Script usage and logic

Users upload a simple text file containing the list of gene names/identifiers to be analyzed (Fig. 1). Once the appropriate genome and build is selected by the user, C-State retrieves the corresponding genome information and uses the uploaded gene list to retrieve appropriate information such as the genomic locations, strand, exon information, and any neighboring /overlapping genes that map to the regions being analyzed. In cases of multiple transcripts, C-State considers the largest isoform. As genes can be located on either of the genomic strands, orientation of the gene must always be kept in mind during analysis. This causes visual discontinuity between gene upstream and downstream regions when comparing trends across multiple genes. To overcome this issue and enhance the visual similarity of genes on both genomic strands, all genes are corrected for their orientation and presented with a similar layout in the view panels.
Fig. 1

Overview of C-State’s architecture

To visualize gene features across the loaded genes, users can upload any number of feature files (histone peak information or other annotation files) and expression data files. C-State validates the file format to inform the user of any malformed lines, and calls its file reader function. Once all the files are parsed, the mapper function of C-State iteratively maps cell type/condition specific features and expression data to each gene of interest. Gene plots are rendered as SVGs using d3.js. The session information is stored in a single JavaScript Object, which can be downloaded as a JSON file that is self-contained and can be used in further sessions seamlessly. Each gene object exposes a Boolean property called “show” that can be used to toggle its display. This permits changing and customizing the genes to be displayed without modifying actual data.

Design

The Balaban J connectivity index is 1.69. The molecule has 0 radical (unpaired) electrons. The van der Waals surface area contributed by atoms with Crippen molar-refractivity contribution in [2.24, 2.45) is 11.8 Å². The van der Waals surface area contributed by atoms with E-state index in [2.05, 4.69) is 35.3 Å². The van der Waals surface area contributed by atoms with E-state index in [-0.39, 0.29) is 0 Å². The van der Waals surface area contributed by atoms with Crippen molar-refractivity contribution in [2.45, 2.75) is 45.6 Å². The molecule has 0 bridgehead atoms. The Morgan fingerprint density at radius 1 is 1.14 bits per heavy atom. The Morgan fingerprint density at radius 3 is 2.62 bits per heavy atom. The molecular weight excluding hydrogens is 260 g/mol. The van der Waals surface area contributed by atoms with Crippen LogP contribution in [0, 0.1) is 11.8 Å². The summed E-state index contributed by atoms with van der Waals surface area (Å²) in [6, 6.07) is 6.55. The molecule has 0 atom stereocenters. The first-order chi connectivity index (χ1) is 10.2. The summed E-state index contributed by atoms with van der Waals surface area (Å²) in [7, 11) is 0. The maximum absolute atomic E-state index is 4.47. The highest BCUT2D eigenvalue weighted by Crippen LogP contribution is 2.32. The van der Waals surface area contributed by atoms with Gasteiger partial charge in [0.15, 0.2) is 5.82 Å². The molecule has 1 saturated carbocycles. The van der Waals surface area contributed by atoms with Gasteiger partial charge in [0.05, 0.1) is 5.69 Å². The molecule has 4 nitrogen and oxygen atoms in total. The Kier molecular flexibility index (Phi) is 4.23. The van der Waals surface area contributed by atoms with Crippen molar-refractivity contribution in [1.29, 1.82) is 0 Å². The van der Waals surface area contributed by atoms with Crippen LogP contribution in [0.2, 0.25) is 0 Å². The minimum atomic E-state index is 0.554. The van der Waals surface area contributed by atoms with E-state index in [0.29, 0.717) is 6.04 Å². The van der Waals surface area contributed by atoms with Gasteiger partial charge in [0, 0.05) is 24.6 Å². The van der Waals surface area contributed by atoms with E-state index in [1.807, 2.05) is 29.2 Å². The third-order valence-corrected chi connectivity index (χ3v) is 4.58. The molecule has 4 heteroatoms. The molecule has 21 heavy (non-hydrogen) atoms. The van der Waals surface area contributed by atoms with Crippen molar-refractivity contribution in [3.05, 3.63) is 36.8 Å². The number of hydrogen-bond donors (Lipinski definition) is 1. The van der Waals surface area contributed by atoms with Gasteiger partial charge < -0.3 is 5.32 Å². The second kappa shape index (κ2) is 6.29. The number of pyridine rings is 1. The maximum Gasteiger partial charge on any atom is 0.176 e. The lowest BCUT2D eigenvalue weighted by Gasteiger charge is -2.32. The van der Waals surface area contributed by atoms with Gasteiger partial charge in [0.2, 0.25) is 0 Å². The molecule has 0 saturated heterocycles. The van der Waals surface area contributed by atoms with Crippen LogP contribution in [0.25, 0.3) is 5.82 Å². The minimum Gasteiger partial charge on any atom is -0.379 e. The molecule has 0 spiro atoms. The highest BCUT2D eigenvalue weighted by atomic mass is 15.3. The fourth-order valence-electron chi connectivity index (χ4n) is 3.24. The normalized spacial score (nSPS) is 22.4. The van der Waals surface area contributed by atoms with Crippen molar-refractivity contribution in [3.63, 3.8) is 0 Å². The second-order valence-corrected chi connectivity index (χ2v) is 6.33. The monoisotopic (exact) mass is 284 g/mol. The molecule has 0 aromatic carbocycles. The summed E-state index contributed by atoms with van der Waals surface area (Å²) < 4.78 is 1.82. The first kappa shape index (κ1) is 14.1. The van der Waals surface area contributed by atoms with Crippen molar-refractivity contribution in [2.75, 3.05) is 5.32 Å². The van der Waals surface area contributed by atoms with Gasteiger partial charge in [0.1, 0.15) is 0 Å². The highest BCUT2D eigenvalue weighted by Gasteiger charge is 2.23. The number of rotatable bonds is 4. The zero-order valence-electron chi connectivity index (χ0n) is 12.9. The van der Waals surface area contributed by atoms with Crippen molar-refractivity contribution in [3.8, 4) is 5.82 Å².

As a 100% client-side app, C-State is designed from the grounds-up for high performance and efficiency. For example, analysis of data from 330 human genes and 24 feature files (4 histone marks from 6 cell types) has a peak usage of 1.1GB RAM, while loading 5000 genes uses 4GB RAM. VueJS is ideal for handling the view layer owing to its simplistic design choices, minimal overhead, and because it is non-opinionated about the underlying data structures. The UI is built with a minimalistic design using folding accordions for the Files (input) and View (output) panes, and a collapsible control panel for filtering and analysis. In order to resolve the issue of simultaneous multi-gene viewing across many cell types, the UI design utilizes the “small multiples” paradigm [11] where multiple genes are rendered as panels using a uniform co-ordinate system for visualization and comparison. C-State follows a component-based design; reusable logical structures are developed as individual components that can be incorporated anywhere in the app. This design is exemplified by the pattern search module of C-State where the filter layouts are separate components, and handle their logic independently of each other. This permits combining and chaining of numerous filters straight-forward, and each filter is contextually aware of the genes returned by all the previous filters. Further, as the filters can update the gene view simply by toggling the “show” property of any gene, the flow of logic is unidirectional and performance unaffected despite any number of genes or filters being active. The outcome of this granular design is a simple GUI-driven language using which the user can define a sequence of events (presence or absence of marks at specific locations) and C-State fetches instances where the definition holds true. This addresses the issue of complex pattern detection without resorting to coding.